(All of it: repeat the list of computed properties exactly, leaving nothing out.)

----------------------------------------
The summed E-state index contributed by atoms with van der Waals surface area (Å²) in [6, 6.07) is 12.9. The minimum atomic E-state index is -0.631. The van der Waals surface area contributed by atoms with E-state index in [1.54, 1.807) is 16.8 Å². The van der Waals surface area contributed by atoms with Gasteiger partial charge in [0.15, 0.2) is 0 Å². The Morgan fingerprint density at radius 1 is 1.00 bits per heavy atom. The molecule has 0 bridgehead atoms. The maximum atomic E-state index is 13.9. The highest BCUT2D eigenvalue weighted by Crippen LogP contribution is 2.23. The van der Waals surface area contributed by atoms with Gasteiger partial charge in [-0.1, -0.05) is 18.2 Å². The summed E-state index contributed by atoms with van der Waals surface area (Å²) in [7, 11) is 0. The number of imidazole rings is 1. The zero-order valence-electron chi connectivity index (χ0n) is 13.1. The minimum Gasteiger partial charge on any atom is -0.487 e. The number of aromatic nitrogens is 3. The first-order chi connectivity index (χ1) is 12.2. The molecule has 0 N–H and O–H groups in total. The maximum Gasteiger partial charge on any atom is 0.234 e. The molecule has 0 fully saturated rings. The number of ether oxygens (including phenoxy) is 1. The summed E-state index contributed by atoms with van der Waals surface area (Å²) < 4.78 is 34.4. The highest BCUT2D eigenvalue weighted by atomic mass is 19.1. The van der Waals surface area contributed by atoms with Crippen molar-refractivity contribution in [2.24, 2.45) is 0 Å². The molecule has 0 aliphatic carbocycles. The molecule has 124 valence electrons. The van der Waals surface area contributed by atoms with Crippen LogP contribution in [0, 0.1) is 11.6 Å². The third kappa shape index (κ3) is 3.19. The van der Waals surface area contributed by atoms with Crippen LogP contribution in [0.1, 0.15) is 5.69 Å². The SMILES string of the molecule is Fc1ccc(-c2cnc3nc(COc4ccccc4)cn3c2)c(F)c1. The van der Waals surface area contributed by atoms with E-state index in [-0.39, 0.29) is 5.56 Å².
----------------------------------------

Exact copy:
The summed E-state index contributed by atoms with van der Waals surface area (Å²) in [6, 6.07) is 12.9. The minimum atomic E-state index is -0.631. The van der Waals surface area contributed by atoms with E-state index in [1.54, 1.807) is 16.8 Å². The van der Waals surface area contributed by atoms with Gasteiger partial charge in [0.15, 0.2) is 0 Å². The Morgan fingerprint density at radius 1 is 1.00 bits per heavy atom. The molecule has 0 bridgehead atoms. The maximum atomic E-state index is 13.9. The highest BCUT2D eigenvalue weighted by Crippen LogP contribution is 2.23. The van der Waals surface area contributed by atoms with Gasteiger partial charge in [-0.1, -0.05) is 18.2 Å². The summed E-state index contributed by atoms with van der Waals surface area (Å²) in [7, 11) is 0. The number of imidazole rings is 1. The zero-order valence-electron chi connectivity index (χ0n) is 13.1. The minimum Gasteiger partial charge on any atom is -0.487 e. The number of aromatic nitrogens is 3. The first-order chi connectivity index (χ1) is 12.2. The molecule has 0 N–H and O–H groups in total. The maximum Gasteiger partial charge on any atom is 0.234 e. The molecule has 0 fully saturated rings. The number of ether oxygens (including phenoxy) is 1. The summed E-state index contributed by atoms with van der Waals surface area (Å²) < 4.78 is 34.4. The highest BCUT2D eigenvalue weighted by atomic mass is 19.1. The van der Waals surface area contributed by atoms with Crippen molar-refractivity contribution in [2.24, 2.45) is 0 Å². The molecule has 0 aliphatic carbocycles. The molecule has 124 valence electrons. The van der Waals surface area contributed by atoms with Crippen LogP contribution in [0, 0.1) is 11.6 Å². The third kappa shape index (κ3) is 3.19. The van der Waals surface area contributed by atoms with Crippen LogP contribution in [0.1, 0.15) is 5.69 Å². The SMILES string of the molecule is Fc1ccc(-c2cnc3nc(COc4ccccc4)cn3c2)c(F)c1. The van der Waals surface area contributed by atoms with E-state index in [-0.39, 0.29) is 5.56 Å².